Innovative programs foster success for members
From the Desk of Assistant Chief Gary Batton
The Choctaw Nation’s proven success and experience in finding positive solutions is evident in such initiatives as our nationally award-winning Career Development program, which has celebrated nearly 5,000 completers in the past 10 years. The innovative program assists tribal members in obtaining job certifications and the skills necessary to attain employment.
One of the brightest new programs at the Nation, Career Development began in 2007 and has already successfully graduated 3,130 participants. This program is led by a highly experienced, enthusiastic team of professionals who are respected for their vision and dedication to empowering individuals. Partnerships with Eastern Oklahoma State College, Kiamichi Technology Center, school districts, and local community leaders have helped the program to thrive.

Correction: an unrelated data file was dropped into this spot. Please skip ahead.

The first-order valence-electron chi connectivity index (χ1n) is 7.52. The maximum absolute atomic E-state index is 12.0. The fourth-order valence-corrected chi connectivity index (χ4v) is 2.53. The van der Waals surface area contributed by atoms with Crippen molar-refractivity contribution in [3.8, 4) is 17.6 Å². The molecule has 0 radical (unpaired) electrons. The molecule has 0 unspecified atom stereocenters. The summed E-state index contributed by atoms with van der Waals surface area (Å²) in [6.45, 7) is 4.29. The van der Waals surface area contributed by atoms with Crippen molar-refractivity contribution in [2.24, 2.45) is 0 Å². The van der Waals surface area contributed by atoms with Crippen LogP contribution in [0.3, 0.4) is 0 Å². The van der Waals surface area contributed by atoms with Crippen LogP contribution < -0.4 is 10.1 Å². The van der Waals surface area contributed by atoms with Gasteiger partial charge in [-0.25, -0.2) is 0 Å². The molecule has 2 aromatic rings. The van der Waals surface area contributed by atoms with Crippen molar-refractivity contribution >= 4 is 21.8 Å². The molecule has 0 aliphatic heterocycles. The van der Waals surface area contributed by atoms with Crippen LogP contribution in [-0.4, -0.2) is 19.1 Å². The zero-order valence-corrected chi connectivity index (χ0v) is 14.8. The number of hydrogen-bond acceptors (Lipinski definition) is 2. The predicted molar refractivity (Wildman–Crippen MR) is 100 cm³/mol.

In November of 2011, this excellence won Career Development the Malcolm Baldrige National Quality Assurance Award. Choctaw Career Development is the first and only program in the United States to be fully accredited as a High Performance Career Development program issued by the Center for Credentialing and Education Inc. (CCE), and the Workforce Development Professionals Network (WDNP). Obtaining this accreditation is evidence that this program is meeting and exceeding the global industry standards of excellence.
Career Development connects job seekers with employers and training facilities through local job fairs such as the “Winds of Change,” the seventh annual career expo set for the 26th of this month at the Expo Center in McAlester. In addition to the annual career expo, fall career fairs are hosted each year in Poteau, Idabel and Hugo. Workshops are held to prepare individuals to attend the career fairs and meet employers.
I enjoy visiting the choctawcareers.com site and reading the success stories as they are posted. Many of Career Development’s clients have received training and are now making more than they had thought was possible. Assisting tribal members in obtaining the tools they need to move up the career ladder is vital to breaking the cycle of poverty and becoming economically self-sufficient.